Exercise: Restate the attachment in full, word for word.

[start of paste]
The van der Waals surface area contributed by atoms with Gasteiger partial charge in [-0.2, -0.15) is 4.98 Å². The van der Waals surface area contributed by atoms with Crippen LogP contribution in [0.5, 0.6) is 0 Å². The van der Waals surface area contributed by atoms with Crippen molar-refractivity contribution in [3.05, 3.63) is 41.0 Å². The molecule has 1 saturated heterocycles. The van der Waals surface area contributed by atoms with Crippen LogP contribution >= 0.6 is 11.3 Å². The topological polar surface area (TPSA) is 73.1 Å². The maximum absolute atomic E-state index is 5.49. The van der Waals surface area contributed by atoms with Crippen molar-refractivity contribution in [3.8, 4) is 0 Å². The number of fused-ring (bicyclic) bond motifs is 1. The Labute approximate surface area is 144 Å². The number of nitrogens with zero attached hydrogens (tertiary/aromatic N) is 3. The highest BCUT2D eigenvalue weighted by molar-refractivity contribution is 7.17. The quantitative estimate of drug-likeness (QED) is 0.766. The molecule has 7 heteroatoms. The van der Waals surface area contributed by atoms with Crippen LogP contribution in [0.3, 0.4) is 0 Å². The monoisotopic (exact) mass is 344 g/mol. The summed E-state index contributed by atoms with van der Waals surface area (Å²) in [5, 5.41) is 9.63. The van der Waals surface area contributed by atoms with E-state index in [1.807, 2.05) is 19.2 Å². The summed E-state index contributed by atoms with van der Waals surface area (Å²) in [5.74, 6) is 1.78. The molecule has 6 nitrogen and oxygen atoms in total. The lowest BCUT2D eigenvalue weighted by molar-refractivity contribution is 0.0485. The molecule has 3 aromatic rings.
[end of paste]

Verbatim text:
The van der Waals surface area contributed by atoms with Gasteiger partial charge in [-0.2, -0.15) is 4.98 Å². The van der Waals surface area contributed by atoms with Crippen LogP contribution in [0.5, 0.6) is 0 Å². The van der Waals surface area contributed by atoms with Crippen molar-refractivity contribution in [3.05, 3.63) is 41.0 Å². The molecule has 1 saturated heterocycles. The van der Waals surface area contributed by atoms with Crippen LogP contribution >= 0.6 is 11.3 Å². The topological polar surface area (TPSA) is 73.1 Å². The maximum absolute atomic E-state index is 5.49. The van der Waals surface area contributed by atoms with Crippen molar-refractivity contribution in [3.8, 4) is 0 Å². The number of fused-ring (bicyclic) bond motifs is 1. The Labute approximate surface area is 144 Å². The number of nitrogens with zero attached hydrogens (tertiary/aromatic N) is 3. The highest BCUT2D eigenvalue weighted by molar-refractivity contribution is 7.17. The quantitative estimate of drug-likeness (QED) is 0.766. The molecule has 7 heteroatoms. The van der Waals surface area contributed by atoms with Crippen LogP contribution in [0.3, 0.4) is 0 Å². The monoisotopic (exact) mass is 344 g/mol. The summed E-state index contributed by atoms with van der Waals surface area (Å²) in [5, 5.41) is 9.63. The van der Waals surface area contributed by atoms with E-state index in [1.807, 2.05) is 19.2 Å². The summed E-state index contributed by atoms with van der Waals surface area (Å²) in [5.74, 6) is 1.78. The molecule has 6 nitrogen and oxygen atoms in total. The lowest BCUT2D eigenvalue weighted by molar-refractivity contribution is 0.0485. The molecule has 3 aromatic rings.